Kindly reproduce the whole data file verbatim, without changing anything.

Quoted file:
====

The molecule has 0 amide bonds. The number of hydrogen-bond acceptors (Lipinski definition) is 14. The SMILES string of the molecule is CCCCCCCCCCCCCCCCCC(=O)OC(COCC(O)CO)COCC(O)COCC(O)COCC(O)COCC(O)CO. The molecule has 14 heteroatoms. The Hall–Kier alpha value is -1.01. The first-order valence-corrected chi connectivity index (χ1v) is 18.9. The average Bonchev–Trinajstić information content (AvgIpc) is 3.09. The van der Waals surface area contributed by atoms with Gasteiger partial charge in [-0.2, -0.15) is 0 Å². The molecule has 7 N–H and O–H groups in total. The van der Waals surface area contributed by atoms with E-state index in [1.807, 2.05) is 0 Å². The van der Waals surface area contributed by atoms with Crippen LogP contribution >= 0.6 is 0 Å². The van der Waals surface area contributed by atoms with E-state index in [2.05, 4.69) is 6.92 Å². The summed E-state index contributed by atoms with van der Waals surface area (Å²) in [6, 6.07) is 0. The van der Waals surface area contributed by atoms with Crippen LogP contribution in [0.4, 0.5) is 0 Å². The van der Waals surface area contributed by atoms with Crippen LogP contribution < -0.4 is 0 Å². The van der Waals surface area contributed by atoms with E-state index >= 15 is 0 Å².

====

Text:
The molecule has 0 amide bonds. The number of hydrogen-bond acceptors (Lipinski definition) is 14. The SMILES string of the molecule is CCCCCCCCCCCCCCCCCC(=O)OC(COCC(O)CO)COCC(O)COCC(O)COCC(O)COCC(O)CO. The molecule has 14 heteroatoms. The Hall–Kier alpha value is -1.01. The first-order valence-corrected chi connectivity index (χ1v) is 18.9. The average Bonchev–Trinajstić information content (AvgIpc) is 3.09. The van der Waals surface area contributed by atoms with Gasteiger partial charge in [-0.2, -0.15) is 0 Å². The molecule has 7 N–H and O–H groups in total. The van der Waals surface area contributed by atoms with E-state index in [1.807, 2.05) is 0 Å². The van der Waals surface area contributed by atoms with Crippen LogP contribution >= 0.6 is 0 Å². The van der Waals surface area contributed by atoms with E-state index in [2.05, 4.69) is 6.92 Å². The summed E-state index contributed by atoms with van der Waals surface area (Å²) in [6, 6.07) is 0. The van der Waals surface area contributed by atoms with Crippen LogP contribution in [0.4, 0.5) is 0 Å². The van der Waals surface area contributed by atoms with Crippen LogP contribution < -0.4 is 0 Å². The van der Waals surface area contributed by atoms with E-state index >= 15 is 0 Å².